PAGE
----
Opinion: Republican National Committee holds special D.C. session today

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Having lost both houses of Congress in two consecutive elections and now the big house -- the white one down Pennsylvania Avenue -- Republican National Committee members gather in a crucial special session this morning on Capitol Hill to ponder the devastation and hear talk about the future.

All six candidates for chairman will speak, along with those seeking other party offices during the regular RNC meeting at the end of this month. But the race to head the party and begin the rebuilding process was so urgent that this special session was recently added.

While the Democrats and President-elect Barack Obama prepare for Jan. 20 to party like it’s 2009, about eight-score GOP national committee members will quietly assemble next to party headquarters to hear Sal Anuzis, the Michigan state chairman; Katon Dawson, the South Carolina state chairman; and Ken Blackwell, former Ohio secretary of state, an African American favored by conservatives.

Also speaking will be another African American, Michael Steele, the former Maryland lieutenant governor who stresses the need to broaden the party’s reach, plus current chairman Mike Duncan, who shoulders some blame for the most recent loss, and Chip Saltsman, who ran Mike Huckabee’s unsuccessful GOP presidential campaign last year.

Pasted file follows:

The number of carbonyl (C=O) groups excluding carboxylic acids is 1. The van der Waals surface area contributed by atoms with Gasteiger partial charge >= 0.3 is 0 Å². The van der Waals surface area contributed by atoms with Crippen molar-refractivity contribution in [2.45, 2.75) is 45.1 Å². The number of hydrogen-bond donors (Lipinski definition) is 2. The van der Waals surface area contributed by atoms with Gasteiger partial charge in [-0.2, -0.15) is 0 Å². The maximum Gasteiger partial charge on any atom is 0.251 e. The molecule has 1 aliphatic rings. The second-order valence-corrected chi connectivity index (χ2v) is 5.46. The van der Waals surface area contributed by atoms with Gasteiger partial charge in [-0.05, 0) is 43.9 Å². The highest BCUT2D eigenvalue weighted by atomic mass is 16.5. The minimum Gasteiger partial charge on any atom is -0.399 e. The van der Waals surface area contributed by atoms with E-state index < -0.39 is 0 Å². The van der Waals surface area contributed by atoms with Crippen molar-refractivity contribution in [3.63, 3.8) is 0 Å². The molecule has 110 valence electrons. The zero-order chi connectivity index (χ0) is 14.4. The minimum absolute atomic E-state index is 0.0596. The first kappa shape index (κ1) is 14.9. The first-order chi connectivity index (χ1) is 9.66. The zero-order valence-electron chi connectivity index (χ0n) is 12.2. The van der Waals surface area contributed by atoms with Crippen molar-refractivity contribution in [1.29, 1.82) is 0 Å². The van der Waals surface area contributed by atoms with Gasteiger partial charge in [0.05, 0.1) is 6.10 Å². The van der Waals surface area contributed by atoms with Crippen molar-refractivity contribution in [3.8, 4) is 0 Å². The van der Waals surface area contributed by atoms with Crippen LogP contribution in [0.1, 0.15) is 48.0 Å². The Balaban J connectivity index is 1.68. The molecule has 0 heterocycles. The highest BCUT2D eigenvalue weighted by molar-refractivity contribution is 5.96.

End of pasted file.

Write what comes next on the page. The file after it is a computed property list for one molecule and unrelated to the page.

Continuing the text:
As The Ticket reported the other day, Democrats have already picked a new chairman.


Virginia Gov. Tim Kaine, an Obama favorite, will be a part-timer until he’s forced out of state office by the commonwealth’s one-term limit next year. But many of the political operations of a party holding the White House are directed from there, just as the chairman is handpicked by the new president.

As the out party, the Republicans could face a divisive free-for-all as six men jockey for the top job, as daunting as the reconstruction work might seem. Committee members have been reminding each other in e-mails in recent days that it was just four years from the landslide Republican Goldwater loss of 1964 to the two-term Nixon-Ford presidency.

And only 48 months after that little-known Democratic governor, Jimmy Carter, was victorious over incumbent Gerald Ford and the Watergate-ridden Republicans in 1976, Ronald Reagan began a three-term GOP White House rule. Reagan, however, was waiting in the wings after the Ford loss and, despite some competition from George H.W. Bush, had four years as heir apparent in a party that prefers heirs apparent.

Although at this moment the Republicans’ next presidential candidate is expected to emerge from the ranks of its 21 surviving governors, there is a distinct leadership void, with none having much national identity. A strong, active national party chair could fill that vacuum as the public face of the GOP.

Former House Speaker Newt Gingrich, who resigned after midterm losses in 1998 but retains a following among the conservative base, has also shown an inclination to step into the void in recent weeks, with ideas and numerous public and media appearances.

--Andrew Malcolm

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